Description
FIELD OF THE INVENTION

The present invention relates generally to computers and more particularly to a method and apparatus for providing computer-based help to a user of a computer system.

BACKGROUND OF THE INVENTION

Application and system computer programs typically provide access to help. Often the help is available as a menu item in a menu bar provided by the application or systems program currently being used by the user. The user, if confused or otherwise in need of assistance, can select the menu item labeled “help”, and, it is hoped, receive information that answers the computer user's question or otherwise clears up any confusion. If the help is well written and presented, it can be of considerable aid to the computer user, truly helping to boost the user's productivity and efficiency.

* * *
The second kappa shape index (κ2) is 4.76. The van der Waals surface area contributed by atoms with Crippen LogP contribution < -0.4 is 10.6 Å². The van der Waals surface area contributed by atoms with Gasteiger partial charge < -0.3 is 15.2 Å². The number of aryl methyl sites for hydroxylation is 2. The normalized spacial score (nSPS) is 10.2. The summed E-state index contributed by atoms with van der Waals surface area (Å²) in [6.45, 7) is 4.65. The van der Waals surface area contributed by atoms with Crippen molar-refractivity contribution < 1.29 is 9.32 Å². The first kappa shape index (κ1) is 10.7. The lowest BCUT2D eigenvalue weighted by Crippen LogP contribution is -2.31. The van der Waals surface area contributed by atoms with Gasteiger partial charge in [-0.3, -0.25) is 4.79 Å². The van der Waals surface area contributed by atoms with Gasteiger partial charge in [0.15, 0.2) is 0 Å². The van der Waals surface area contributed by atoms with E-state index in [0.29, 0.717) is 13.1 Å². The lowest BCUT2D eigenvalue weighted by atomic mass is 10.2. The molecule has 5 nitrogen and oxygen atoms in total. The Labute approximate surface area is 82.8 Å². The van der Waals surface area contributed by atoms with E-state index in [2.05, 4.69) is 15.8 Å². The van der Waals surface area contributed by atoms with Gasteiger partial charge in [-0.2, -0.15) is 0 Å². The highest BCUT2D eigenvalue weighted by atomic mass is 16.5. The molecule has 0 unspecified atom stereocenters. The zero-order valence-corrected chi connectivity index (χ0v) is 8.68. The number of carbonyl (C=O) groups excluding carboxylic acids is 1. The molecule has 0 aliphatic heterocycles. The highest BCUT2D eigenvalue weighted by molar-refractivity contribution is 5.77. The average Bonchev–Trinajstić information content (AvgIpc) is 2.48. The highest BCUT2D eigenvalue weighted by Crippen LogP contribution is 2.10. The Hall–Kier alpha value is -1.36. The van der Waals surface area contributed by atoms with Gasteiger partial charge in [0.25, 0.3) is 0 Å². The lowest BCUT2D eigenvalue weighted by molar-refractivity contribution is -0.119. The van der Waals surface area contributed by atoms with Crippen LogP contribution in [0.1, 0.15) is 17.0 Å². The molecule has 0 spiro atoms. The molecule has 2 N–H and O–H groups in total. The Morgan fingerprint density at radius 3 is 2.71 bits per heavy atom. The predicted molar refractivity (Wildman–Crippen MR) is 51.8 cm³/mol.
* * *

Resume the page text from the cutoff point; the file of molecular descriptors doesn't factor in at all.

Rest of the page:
One approach to making help more useful to a computer user is to automatically make the help “context sensitive”. Context sensitive help is tailored to the computer user's use of the application or system program. For example, any given application or systems program will typically include a variety of components which are accessible through a graphical user interface (GUI). At any given time, the computer user is typically only using a subset of those components. The user may, for example, have a particular dialog box presented on the display, which dialog box includes a variety of components that the user may select. Context sensitive help tracks the user's navigation through the program, and in response to that tracking, provides help information that relates to the particular component of the program being used at that time. Thus, when the user selects the help item from the menu bar, he or she is not simply presented with an index to the entire help database or a request to enter a search keyword for particular help. Rather, help information is presented that focuses on that aspect of the program being currently used by the user. Of course, should the user desire to search the entire help database or to view an entire index, the user can do so.